Australia

Inside Australia's decision to close hundreds of its mosques

The spread of coronavirus has wreaked havoc on religious services across Australia. Source: Aaron Fernandes/SBS News

The unprecedented decision to close mosques for Friday prayers came as religious organisations across Australia grapple with the threat of coronavirus.

On any ordinary Friday, almost 1,000 people congregate outside the Al Rahman Mosque in Perth’s southern suburbs.

But these are anything but ordinary times.

For the first time in Australia’s history, mosques across the country were effectively closed this week for Friday prayers to help control the spread of COVID-19. 

“It is unprecedented, it isn’t something that has needed to be done before. But I think we are living in times that do require that necessity,” senior imam Yahya Adel Ibrahim told SBS News.

The spread of COVID-19 has wreaked havoc on places of worship across Australia, forcing the cancellation of services in buildings that usually see hundreds of people gathered closely together in prayer. 

Imam Yahya Adel Ibrahim
Imam Yahya Adel Ibrahim said the decision to close mosques considered many factors.
Aaron Fernandes/SBS News

Western Australia’s Islamic community was the first in Australia to order that mosques would not open on Islam’s holy day of the week.

“We spoke about jurisprudence, morality, ethics. We had medical consultants that were here with us, doctors,” Mr Ibrahim said. 

“Initially, we said ‘how about we limit it to a certain number?’ It went from that to receiving medical advice that [contagion] is really only one handshake away, everyone praying together.

A consensus among the imams that mosques would be closed to the public was quickly reached.

“One of the aims of our religious law is to preserve life. That would at times eclipse the right for our congregational worship of God.”

The Al Rahman usually attracts hundreds of people for Friday prayers
The Al Rahman mosque in Perth was empty on a Friday for the first time.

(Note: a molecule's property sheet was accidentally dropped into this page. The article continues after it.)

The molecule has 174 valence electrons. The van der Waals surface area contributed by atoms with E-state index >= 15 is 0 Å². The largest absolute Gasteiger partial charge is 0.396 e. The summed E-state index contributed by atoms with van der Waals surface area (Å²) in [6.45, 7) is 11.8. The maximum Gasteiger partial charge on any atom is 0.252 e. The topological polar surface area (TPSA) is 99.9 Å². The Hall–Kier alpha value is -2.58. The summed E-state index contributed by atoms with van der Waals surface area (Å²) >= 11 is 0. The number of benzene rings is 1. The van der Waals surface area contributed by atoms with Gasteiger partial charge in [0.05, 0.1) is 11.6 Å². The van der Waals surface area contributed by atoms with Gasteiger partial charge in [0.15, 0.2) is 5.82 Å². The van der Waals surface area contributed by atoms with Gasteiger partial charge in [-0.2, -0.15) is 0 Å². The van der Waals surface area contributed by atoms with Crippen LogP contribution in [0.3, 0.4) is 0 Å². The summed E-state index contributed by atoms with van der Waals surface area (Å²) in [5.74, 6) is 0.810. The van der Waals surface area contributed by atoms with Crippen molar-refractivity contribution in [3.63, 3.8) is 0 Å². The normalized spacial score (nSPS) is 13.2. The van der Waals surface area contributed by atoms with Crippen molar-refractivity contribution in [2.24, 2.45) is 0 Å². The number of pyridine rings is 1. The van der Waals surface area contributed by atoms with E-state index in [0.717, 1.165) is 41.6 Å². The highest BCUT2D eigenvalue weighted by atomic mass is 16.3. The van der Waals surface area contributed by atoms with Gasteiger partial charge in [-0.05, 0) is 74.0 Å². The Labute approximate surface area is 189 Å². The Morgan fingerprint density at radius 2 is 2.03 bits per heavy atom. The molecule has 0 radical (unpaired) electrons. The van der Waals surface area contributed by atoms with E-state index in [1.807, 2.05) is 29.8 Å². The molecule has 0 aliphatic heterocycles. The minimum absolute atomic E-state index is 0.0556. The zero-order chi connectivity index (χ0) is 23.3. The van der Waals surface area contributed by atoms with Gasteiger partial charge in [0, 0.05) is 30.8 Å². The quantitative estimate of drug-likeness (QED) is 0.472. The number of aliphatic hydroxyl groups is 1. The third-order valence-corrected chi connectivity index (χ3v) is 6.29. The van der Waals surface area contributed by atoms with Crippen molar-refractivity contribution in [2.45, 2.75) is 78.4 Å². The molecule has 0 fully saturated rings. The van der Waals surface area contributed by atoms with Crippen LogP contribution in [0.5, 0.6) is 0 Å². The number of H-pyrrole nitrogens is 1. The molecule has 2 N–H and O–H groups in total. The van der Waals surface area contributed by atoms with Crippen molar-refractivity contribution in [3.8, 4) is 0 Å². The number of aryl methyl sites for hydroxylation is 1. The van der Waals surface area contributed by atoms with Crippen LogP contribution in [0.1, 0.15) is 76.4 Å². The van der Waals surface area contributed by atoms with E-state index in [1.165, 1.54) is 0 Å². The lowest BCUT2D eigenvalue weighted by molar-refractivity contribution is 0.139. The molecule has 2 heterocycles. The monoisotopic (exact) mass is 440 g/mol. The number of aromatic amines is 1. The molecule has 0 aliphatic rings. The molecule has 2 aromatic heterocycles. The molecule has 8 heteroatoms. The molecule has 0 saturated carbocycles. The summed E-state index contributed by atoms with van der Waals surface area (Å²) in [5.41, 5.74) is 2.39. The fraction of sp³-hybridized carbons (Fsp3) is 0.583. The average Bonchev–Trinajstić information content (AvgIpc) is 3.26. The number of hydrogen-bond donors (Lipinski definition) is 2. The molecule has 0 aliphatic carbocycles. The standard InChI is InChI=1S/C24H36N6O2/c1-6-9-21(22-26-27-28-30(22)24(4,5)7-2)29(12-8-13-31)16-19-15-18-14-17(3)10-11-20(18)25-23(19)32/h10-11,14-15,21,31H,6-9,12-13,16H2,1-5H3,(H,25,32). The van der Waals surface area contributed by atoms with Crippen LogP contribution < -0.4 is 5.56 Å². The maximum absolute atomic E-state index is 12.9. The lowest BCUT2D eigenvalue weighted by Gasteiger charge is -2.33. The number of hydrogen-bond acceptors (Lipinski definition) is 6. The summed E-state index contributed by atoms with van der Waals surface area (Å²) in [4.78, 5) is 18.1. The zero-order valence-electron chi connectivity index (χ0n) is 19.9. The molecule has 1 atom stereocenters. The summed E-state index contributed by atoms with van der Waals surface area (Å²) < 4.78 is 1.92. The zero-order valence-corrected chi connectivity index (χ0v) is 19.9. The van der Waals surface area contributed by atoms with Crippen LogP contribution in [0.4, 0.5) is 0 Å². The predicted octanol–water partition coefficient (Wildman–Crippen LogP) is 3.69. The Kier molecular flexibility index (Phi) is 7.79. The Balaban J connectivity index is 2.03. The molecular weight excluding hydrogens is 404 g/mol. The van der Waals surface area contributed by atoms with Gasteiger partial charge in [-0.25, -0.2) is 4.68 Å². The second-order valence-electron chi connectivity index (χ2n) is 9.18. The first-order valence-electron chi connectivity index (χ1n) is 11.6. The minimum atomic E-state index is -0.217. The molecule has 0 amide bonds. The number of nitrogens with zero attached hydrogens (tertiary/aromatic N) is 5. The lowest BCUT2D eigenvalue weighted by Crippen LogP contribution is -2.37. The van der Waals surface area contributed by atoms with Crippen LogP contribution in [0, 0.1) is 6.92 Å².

Aaron Fernandes/SBS News

The Australian Federation of Islamic Councils soon followed suit, making the landmark ruling that Friday prayers should not be held in any mosque, prayer hall or indoor facility.

Across Australia, the vast majority of mosques are now closed off for congregational prayers throughout the week, and in particular on Fridays.

More than 600,000 people in Australia identify as Muslim, according to the 2016 Census, and there are hundreds of mosques across the country.

The Islamic Council of Western Australia lists 25 mosques, prayer rooms and Islamic organisations in the state. 

Mosque
Aaron Fernandes/SBS News

A gathering of Islamic missionaries in Malaysia last month is believed to be responsible for hundreds of infections across Southeast Asia. 

“What happened in Singapore had a great impact on our decisions as well,” Mr Ibrahim said. 

But not all countries have followed suit. In Indonesia, some groups have refused to abandon Friday prayers.  

COVID-19 has caused disruption to religious services across the country.
COVID-19 has caused disruption to religious services across the country.
Aaron Fernandes/SBS News

By and large, religious organisations across Australia have demonstrated a willingness to adapt to meet the challenges of coronavirus.

Peter Kurti is the director of the Culture, Prosperity and Civil Society Program at the Centre for Independent Studies. 

"I think it's quite overwhelming for religious leaders, for bishops, priests, rabbis, imams. They're suddenly confronted with a very new way of ordering their lives and they have to find new ways and do so very quickly,” he said. 

"Religion plays the role it normally plays in human life, which is to be a source of comfort and a source of strength in times of hardship or uncertainty.

"It gives a tremendous sense of comfort to people who follow a religion, and helps them frame those questions in a broader context, and I think it helps focus attention away from the immediate dire concerns of public health authorities to think about a greater kind of meaning."

Mosque
It is not yet known when normal services will resume.
Aaron Fernandes/SBS News

Many religious leaders are now moving their services online so people can still stay connected to their community and place of worship. 

While there’s no telling when Friday prayers will resume in person, Western Australia’s Islamic leaders say the current crisis is a reminder to practice gratitude and understanding.

“From the perspective of Islam, any pestilence, any trial, any hardship is not seen as having an overwhelming nature of evil that is greater than the good that can be found in it,” Mr Ibrahim said. 

“Even in God treating us in a way that we may not understand there is always a silver lining in it.

“So it humbles us, and it makes us reconnect with the higher purpose of why we’re here. Which is to be in service of man so that we can be true servants of God."

If you believe you may have contracted the virus, call your doctor, don’t visit, or contact the national Coronavirus Health Information Hotline on 1800 020 080.

If you are struggling to breathe or experiencing a medical emergency, call 000.

Stay up to date with SBS NEWS

  • App
  • Subscribe
  • Follow
  • Listen
  • Watch